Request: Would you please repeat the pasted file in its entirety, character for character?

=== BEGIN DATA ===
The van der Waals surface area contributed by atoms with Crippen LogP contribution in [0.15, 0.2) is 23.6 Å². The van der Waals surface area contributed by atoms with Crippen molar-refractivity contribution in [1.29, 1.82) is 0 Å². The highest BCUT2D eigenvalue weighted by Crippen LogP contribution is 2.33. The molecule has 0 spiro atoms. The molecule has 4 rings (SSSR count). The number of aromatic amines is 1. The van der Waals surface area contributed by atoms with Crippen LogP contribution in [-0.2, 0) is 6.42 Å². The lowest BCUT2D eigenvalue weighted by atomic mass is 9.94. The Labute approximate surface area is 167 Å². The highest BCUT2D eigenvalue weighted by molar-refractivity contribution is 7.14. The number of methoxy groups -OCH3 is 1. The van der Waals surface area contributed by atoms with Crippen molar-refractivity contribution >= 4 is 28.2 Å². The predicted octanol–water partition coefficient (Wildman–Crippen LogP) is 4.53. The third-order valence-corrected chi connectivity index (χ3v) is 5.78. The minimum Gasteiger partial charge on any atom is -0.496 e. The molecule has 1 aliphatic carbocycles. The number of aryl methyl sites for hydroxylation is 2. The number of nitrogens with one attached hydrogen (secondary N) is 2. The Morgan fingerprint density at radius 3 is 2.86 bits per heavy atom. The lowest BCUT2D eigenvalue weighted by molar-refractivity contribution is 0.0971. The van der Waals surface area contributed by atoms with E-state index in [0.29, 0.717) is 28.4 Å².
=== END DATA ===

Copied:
The van der Waals surface area contributed by atoms with Crippen LogP contribution in [0.15, 0.2) is 23.6 Å². The van der Waals surface area contributed by atoms with Crippen molar-refractivity contribution in [1.29, 1.82) is 0 Å². The highest BCUT2D eigenvalue weighted by Crippen LogP contribution is 2.33. The molecule has 0 spiro atoms. The molecule has 4 rings (SSSR count). The number of aromatic amines is 1. The van der Waals surface area contributed by atoms with Crippen LogP contribution in [-0.2, 0) is 6.42 Å². The lowest BCUT2D eigenvalue weighted by atomic mass is 9.94. The Labute approximate surface area is 167 Å². The highest BCUT2D eigenvalue weighted by molar-refractivity contribution is 7.14. The number of methoxy groups -OCH3 is 1. The van der Waals surface area contributed by atoms with Crippen molar-refractivity contribution >= 4 is 28.2 Å². The predicted octanol–water partition coefficient (Wildman–Crippen LogP) is 4.53. The third-order valence-corrected chi connectivity index (χ3v) is 5.78. The minimum Gasteiger partial charge on any atom is -0.496 e. The molecule has 1 aliphatic carbocycles. The number of aryl methyl sites for hydroxylation is 2. The number of nitrogens with one attached hydrogen (secondary N) is 2. The Morgan fingerprint density at radius 3 is 2.86 bits per heavy atom. The lowest BCUT2D eigenvalue weighted by molar-refractivity contribution is 0.0971. The van der Waals surface area contributed by atoms with E-state index in [0.29, 0.717) is 28.4 Å².